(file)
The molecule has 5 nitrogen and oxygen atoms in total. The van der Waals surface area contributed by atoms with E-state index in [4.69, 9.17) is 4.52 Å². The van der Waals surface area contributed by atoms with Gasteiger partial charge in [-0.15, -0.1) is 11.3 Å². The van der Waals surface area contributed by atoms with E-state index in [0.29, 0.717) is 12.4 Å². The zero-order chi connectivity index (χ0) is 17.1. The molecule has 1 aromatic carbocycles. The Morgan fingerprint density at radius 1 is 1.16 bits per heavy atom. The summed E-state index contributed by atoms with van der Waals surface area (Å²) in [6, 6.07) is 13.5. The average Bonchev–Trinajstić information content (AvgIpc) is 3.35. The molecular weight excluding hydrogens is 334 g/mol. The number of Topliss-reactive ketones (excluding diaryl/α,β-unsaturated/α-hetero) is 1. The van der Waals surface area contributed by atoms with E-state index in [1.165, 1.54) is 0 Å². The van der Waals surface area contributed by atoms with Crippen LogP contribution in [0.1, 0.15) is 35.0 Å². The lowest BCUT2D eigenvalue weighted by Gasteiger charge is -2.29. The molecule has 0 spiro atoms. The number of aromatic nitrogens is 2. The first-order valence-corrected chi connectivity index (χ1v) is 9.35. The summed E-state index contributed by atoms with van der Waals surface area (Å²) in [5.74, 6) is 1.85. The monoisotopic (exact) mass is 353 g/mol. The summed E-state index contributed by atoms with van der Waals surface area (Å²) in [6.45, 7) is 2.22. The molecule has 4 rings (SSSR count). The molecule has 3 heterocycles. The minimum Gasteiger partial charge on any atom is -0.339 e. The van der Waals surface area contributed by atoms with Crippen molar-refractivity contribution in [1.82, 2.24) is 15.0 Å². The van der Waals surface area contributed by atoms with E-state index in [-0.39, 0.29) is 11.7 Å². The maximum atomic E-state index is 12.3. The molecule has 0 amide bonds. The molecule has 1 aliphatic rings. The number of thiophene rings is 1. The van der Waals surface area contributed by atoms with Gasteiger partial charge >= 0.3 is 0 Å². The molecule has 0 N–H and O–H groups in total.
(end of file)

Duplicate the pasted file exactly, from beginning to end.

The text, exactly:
The molecule has 5 nitrogen and oxygen atoms in total. The van der Waals surface area contributed by atoms with E-state index in [4.69, 9.17) is 4.52 Å². The van der Waals surface area contributed by atoms with Gasteiger partial charge in [-0.15, -0.1) is 11.3 Å². The van der Waals surface area contributed by atoms with E-state index in [0.29, 0.717) is 12.4 Å². The zero-order chi connectivity index (χ0) is 17.1. The molecule has 1 aromatic carbocycles. The Morgan fingerprint density at radius 1 is 1.16 bits per heavy atom. The summed E-state index contributed by atoms with van der Waals surface area (Å²) in [6, 6.07) is 13.5. The average Bonchev–Trinajstić information content (AvgIpc) is 3.35. The molecular weight excluding hydrogens is 334 g/mol. The number of Topliss-reactive ketones (excluding diaryl/α,β-unsaturated/α-hetero) is 1. The van der Waals surface area contributed by atoms with E-state index in [1.165, 1.54) is 0 Å². The van der Waals surface area contributed by atoms with Crippen LogP contribution in [0.1, 0.15) is 35.0 Å². The lowest BCUT2D eigenvalue weighted by Gasteiger charge is -2.29. The molecule has 0 spiro atoms. The number of aromatic nitrogens is 2. The first-order valence-corrected chi connectivity index (χ1v) is 9.35. The summed E-state index contributed by atoms with van der Waals surface area (Å²) in [5.74, 6) is 1.85. The monoisotopic (exact) mass is 353 g/mol. The summed E-state index contributed by atoms with van der Waals surface area (Å²) in [6.45, 7) is 2.22. The molecule has 4 rings (SSSR count). The molecule has 3 heterocycles. The minimum Gasteiger partial charge on any atom is -0.339 e. The van der Waals surface area contributed by atoms with Crippen molar-refractivity contribution in [1.82, 2.24) is 15.0 Å². The van der Waals surface area contributed by atoms with E-state index in [-0.39, 0.29) is 11.7 Å². The maximum atomic E-state index is 12.3. The molecule has 0 amide bonds. The molecule has 1 aliphatic rings. The number of thiophene rings is 1. The van der Waals surface area contributed by atoms with Gasteiger partial charge >= 0.3 is 0 Å². The molecule has 0 N–H and O–H groups in total.